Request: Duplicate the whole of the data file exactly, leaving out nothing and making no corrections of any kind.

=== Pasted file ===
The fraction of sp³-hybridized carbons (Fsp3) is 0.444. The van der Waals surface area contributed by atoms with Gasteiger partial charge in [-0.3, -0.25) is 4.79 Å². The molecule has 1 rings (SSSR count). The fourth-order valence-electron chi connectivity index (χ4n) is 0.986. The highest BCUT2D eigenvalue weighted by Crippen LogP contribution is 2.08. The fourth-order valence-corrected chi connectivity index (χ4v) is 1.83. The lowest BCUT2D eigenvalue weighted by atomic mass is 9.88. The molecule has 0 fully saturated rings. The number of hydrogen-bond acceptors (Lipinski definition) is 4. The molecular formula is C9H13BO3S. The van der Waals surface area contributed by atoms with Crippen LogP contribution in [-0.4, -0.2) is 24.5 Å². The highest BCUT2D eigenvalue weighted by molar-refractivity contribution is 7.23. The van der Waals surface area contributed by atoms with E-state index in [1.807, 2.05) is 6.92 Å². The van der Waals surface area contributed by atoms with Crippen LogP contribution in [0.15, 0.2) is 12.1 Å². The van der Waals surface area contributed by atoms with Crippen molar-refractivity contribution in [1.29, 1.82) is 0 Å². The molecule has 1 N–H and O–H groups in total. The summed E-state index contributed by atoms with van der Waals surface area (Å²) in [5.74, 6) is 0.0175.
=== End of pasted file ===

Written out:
The fraction of sp³-hybridized carbons (Fsp3) is 0.444. The van der Waals surface area contributed by atoms with Gasteiger partial charge in [-0.3, -0.25) is 4.79 Å². The molecule has 1 rings (SSSR count). The fourth-order valence-electron chi connectivity index (χ4n) is 0.986. The highest BCUT2D eigenvalue weighted by Crippen LogP contribution is 2.08. The fourth-order valence-corrected chi connectivity index (χ4v) is 1.83. The lowest BCUT2D eigenvalue weighted by atomic mass is 9.88. The molecule has 0 fully saturated rings. The number of hydrogen-bond acceptors (Lipinski definition) is 4. The molecular formula is C9H13BO3S. The van der Waals surface area contributed by atoms with Crippen LogP contribution in [-0.4, -0.2) is 24.5 Å². The highest BCUT2D eigenvalue weighted by molar-refractivity contribution is 7.23. The van der Waals surface area contributed by atoms with E-state index in [1.807, 2.05) is 6.92 Å². The van der Waals surface area contributed by atoms with Crippen LogP contribution in [0.15, 0.2) is 12.1 Å². The van der Waals surface area contributed by atoms with Crippen molar-refractivity contribution in [1.29, 1.82) is 0 Å². The molecule has 1 N–H and O–H groups in total. The summed E-state index contributed by atoms with van der Waals surface area (Å²) in [5.74, 6) is 0.0175.